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What If You Eat Mold By Accident?

What If You Eat Mold By Accident? - You open the fridge to have a bite, but your food looks strange. Grey, fluffy and definitely unappetizing. What is that? Your peach resembles a really bad Santa Claus – it’s grown a dirty kind of fur; or maybe even – alien life forms have been implanted into it? Well, kind of. It was assaulted by mold and just gave in.

I’m sure everyone’s seen mold on food at some point. Its spores are everywhere around us, and they fly in the air looking for a nice warm and damp place to live and grow. When a mold spore sits down on a wet surface, it grows thin fibers that tangle and form that grey and fluffy fungus we’re used to seeing. You wonder where it came from in the first place? Well, mold is much, much older than humans.

It’s a real moldy oldy -- appearing on Earth 200 million years ago, and there’s no way we could get rid of it altogether. But hey, it’s not all bad. You just need to know how to tell the good mold from the old bold mold. The dangerous kinds of mold can have a different impact on a human body – from allergies to poisonings.

What If You Eat Mold By Accident

It’s next to impossible to know the degree of danger of different kinds of mold just by looking at it. But almost all the mold that appears on products in your home, not under special conditions, is bad. Good mold includes the fungus cultures Penicillium and Botrytis cinerea, which add flavor to cheeses, salami, some beverages and other products.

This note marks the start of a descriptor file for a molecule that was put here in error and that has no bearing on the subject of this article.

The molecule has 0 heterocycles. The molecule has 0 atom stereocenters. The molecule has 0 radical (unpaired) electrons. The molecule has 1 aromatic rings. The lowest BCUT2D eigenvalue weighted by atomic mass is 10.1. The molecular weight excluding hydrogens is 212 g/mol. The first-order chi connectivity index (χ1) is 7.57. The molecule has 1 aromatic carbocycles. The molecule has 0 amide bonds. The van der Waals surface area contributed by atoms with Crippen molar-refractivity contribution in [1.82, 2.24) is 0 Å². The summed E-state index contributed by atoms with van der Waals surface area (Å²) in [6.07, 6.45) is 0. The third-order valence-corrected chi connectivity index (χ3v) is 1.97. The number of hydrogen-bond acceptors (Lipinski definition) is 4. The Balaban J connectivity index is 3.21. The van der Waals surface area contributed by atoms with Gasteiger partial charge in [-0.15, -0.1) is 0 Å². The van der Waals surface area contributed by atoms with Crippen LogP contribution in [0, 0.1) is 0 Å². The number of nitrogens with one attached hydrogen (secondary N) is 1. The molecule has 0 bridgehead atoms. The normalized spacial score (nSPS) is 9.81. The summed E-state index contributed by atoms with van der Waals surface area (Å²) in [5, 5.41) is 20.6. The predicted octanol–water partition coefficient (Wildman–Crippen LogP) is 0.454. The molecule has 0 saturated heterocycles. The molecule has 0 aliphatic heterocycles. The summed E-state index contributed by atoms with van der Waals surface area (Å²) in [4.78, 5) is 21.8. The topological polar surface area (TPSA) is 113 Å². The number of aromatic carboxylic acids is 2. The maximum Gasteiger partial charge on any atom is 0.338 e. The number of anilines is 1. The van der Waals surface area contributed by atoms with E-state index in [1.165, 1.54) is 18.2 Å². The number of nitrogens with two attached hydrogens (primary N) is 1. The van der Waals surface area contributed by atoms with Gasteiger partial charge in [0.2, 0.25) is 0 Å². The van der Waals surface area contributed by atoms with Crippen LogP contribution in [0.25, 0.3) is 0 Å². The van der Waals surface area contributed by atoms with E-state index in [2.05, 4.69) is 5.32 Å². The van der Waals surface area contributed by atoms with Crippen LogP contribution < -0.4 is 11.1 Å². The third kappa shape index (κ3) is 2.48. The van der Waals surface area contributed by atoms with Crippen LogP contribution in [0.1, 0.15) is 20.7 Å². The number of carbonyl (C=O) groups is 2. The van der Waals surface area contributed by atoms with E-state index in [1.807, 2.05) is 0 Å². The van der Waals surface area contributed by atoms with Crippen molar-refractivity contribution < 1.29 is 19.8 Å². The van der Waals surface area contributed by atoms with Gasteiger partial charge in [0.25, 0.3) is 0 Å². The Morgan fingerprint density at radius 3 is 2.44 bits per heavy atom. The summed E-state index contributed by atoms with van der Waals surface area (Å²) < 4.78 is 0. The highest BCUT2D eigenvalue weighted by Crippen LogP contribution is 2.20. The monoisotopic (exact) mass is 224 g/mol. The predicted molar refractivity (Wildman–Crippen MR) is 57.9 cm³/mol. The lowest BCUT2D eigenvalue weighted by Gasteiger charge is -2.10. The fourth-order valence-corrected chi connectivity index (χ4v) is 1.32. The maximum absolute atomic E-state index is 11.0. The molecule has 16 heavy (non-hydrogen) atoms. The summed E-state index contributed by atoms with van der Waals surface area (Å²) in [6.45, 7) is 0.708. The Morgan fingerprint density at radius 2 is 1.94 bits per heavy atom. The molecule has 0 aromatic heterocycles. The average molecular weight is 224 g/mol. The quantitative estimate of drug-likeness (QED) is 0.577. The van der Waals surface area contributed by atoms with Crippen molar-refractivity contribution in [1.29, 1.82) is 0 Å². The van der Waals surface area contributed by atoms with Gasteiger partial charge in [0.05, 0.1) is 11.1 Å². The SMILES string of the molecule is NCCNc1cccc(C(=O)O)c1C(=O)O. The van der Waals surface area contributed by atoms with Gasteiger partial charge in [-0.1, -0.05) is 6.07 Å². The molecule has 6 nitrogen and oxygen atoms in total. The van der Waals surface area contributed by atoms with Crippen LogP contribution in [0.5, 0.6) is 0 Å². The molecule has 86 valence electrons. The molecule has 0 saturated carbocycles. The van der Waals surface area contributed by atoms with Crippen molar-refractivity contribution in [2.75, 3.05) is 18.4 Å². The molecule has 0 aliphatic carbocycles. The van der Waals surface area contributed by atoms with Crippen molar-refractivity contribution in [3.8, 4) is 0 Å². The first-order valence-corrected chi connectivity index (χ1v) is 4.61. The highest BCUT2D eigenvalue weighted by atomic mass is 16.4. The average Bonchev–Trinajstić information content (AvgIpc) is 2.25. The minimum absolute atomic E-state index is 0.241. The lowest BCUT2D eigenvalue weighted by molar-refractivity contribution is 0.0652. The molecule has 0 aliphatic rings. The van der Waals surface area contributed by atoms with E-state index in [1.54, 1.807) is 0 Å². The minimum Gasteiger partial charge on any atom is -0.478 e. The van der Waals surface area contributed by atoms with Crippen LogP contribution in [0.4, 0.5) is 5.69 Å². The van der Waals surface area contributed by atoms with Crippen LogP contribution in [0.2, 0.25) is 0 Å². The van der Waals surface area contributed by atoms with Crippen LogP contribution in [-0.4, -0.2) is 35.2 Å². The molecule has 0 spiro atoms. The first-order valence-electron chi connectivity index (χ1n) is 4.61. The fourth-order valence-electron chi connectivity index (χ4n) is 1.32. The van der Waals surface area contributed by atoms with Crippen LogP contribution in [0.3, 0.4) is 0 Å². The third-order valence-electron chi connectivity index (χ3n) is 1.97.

The growth of good mold is kept under control by certain technology. These kinds of mold are good for your health: they help the intestines work, and lower the risk of cardiovascular issues. They’re also a natural preservative for products. A lot of products become better because of mold. The mold fungi help them to grow ripe and give zest to their flavor.

Cheeses can have 3 kinds of mold: blue, white and red. How patriotic! Blue mold is put inside the cheese to ripen; and white and red can grow on the product’s surface if special conditions are created. These moldy cheeses are rich in proteins, phosphor, and amino acids; and the calcium in them is digested easier, thanks to the mold. But they’re not good for children, pregnant women, or people having intestinal issues.

Mold that appears suddenly on the surface of hard cheeses can be dangerous. Apart from that, if the storage conditions aren’t maintained, dangerous fungi can even appear on products with good mold.

Soy sauce. The fermentation process of soy beans, which is necessary to make soy sauce, happens due to the fungi Aspergillus fumigatus. In ancient times, Europeans who attempted to prepare it failed, because they didn’t use fungi in the recipe. The sauce is rich in amino acids and minerals, but can cause an allergy in children under 5 and pregnant women.

Salami. The mold covering salami has several functions:it gives a unique flavor to the meat, prevents it from drying out too quickly, serves asa natural preservative, and is a sign that the ripening process is finished.

Citric acid. Although citric acid can be made using lemon or pineapple juice, it can also be produced with the help of black mold, or Aspergillus niger, which is fed with glucose and sucrose,and creates acid. This is actually a cheaper way to make citric acid.

Ok, now we know which mold is good. But what will happen if you eat food with mold on it that grew in your own fridge?

When found inside a human body, mycotoxins causedifferent diseases – both chronic, and those that develop quickly and are life threatening. The first cases of mass infection caused by mycotoxins were registered in Great Britainin 1960, when more than 100,000 turkeys and other bird species got ill suddenly. That same year in America, an epidemic struck on trout farms.